Even if the price of crude oil fell after last week’s earthquake in Japan, the final price may rise as refineries here try to make up for some of the losses to Japan’s refining capacity.

That damage and Japan’s shattered economy are reducing the need for oil in that country – a chief reason oil prices remained stable Monday, analysts said. But, there is a but – the loss of power from shutdown nuclear power plants will have to be made up eventually with more oil.

Japan consumes about 4.4 million barrels of oil per day, most of it imported. Only the U.S. and China consume more.

Analysts said Monday that once Japan begins to rebuild, it will boost imports of coal, natural gas, diesel and other refined fuels.

“There will be some increase in LNG demand from Japan,” Jonathan Stern, director of gas research at the Oxford Institute for Energy Studies, said today at a conference in Doha, Qatar. Japan may import 10 million metric tons of the fuel because of the earthquake than would otherwise have been the case, Stern said.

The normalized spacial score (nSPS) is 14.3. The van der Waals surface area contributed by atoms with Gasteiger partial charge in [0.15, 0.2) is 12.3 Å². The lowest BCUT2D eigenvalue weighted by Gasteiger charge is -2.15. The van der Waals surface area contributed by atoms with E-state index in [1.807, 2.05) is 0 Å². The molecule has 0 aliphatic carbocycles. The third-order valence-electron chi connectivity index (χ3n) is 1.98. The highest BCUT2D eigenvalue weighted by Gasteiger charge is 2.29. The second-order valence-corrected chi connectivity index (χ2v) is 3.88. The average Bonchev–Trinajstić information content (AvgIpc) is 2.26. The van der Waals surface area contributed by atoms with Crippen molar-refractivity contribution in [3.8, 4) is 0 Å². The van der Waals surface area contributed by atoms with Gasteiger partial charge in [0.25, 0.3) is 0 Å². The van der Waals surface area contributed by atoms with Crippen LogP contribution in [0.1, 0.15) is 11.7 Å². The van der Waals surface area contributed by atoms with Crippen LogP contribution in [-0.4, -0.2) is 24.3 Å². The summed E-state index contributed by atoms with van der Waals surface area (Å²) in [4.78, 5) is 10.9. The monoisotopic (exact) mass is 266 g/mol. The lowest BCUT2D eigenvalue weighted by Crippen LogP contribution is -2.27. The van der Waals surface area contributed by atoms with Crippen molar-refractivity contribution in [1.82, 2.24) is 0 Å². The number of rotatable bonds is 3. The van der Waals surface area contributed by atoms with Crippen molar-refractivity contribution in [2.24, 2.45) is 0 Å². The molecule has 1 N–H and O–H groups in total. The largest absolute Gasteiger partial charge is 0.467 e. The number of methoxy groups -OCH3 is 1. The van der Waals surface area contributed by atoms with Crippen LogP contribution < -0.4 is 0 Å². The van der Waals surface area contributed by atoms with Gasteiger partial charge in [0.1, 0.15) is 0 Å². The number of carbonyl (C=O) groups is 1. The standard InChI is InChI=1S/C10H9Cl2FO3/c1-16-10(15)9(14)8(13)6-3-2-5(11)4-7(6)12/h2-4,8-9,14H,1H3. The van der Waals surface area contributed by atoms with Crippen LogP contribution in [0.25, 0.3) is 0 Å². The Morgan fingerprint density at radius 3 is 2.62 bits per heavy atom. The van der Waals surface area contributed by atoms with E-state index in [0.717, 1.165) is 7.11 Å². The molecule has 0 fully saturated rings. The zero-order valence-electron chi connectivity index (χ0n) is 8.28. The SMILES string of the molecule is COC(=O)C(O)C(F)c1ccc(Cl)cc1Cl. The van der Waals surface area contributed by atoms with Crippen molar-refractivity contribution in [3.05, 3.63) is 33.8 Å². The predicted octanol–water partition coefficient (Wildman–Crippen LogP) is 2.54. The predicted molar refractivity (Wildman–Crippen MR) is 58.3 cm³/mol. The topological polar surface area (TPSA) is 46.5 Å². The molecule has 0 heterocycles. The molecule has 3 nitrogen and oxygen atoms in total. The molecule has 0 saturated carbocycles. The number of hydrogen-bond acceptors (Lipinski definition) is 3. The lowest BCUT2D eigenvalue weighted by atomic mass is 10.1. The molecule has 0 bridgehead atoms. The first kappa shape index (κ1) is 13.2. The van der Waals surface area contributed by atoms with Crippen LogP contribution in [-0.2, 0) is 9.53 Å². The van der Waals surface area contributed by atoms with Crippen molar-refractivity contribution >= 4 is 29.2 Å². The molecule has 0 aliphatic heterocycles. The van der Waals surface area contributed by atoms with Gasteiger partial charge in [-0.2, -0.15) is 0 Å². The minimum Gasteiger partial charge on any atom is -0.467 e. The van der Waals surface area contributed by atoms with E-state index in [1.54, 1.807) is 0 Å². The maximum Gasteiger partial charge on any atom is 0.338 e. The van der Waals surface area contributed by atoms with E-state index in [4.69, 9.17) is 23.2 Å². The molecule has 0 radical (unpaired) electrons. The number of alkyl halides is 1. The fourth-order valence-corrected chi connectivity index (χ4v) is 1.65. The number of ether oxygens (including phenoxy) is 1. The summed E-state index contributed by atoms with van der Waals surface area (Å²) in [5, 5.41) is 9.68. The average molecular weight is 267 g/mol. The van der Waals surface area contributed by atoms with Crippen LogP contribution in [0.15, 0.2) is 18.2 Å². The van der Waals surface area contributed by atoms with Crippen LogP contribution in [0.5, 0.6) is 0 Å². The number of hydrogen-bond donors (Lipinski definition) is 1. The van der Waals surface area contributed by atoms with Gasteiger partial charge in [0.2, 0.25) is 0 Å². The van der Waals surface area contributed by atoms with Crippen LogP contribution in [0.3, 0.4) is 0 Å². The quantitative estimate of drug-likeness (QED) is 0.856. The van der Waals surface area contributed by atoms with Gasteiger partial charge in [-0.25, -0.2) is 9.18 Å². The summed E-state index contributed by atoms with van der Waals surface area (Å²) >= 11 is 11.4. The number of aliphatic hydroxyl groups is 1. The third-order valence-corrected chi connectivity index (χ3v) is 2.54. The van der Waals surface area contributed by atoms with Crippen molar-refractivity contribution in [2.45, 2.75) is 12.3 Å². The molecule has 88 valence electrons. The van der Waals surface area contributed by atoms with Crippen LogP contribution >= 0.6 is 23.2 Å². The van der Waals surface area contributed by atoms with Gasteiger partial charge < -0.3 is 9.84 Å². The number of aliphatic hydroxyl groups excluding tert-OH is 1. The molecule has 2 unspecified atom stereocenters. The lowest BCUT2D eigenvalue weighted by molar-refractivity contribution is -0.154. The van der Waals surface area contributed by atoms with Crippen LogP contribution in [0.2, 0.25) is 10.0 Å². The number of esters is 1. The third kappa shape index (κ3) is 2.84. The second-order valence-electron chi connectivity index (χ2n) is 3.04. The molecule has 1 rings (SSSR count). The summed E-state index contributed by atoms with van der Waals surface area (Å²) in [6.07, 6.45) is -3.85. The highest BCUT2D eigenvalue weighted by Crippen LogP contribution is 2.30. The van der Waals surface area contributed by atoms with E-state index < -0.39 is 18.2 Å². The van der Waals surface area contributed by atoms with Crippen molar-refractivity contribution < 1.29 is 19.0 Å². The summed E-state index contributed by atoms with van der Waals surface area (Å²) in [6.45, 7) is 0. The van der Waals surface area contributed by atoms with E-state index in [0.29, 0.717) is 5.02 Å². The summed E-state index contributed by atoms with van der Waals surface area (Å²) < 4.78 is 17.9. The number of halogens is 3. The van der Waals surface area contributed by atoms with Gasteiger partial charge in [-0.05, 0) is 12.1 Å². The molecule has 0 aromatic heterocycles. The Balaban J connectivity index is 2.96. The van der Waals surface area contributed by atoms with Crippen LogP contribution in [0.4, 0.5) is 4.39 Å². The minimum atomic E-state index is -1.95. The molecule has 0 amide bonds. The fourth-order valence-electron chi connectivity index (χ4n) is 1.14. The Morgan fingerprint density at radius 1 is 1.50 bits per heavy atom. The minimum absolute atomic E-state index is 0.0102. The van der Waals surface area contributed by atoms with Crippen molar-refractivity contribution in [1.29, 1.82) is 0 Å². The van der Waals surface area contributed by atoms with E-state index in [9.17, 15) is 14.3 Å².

And refined crude in the form of gasoline or diesel likely will fuel the machinery of recovery.

U.S. benchmark crude rose 3 cents Monday to settle at $101.19 per barrel on the New York Mercantile Exchange, after dropping below $99 earlier in the day. Natural gas settled up 2.5 cents at $3.91 per million British thermal units. Oil peaked at $145 a barrel in July 2008.

Gasoline prices in Massachusetts are averaging $3.47 a gallon for regular, according to AAA Southern New England’s weekly survey conducted Monday.

The highest prices nationwide are in California, with some averages topping $4 a gallon, according to GasBuddy.com, a website that tracks the average price of unleaded gasoline in cities around the country.

photo credit: Flikr Gord2008’s


  1. It is critical that we create a crisis in order that the oil companies can maxiumize their profits, otherwise this opportunity will be wasted.


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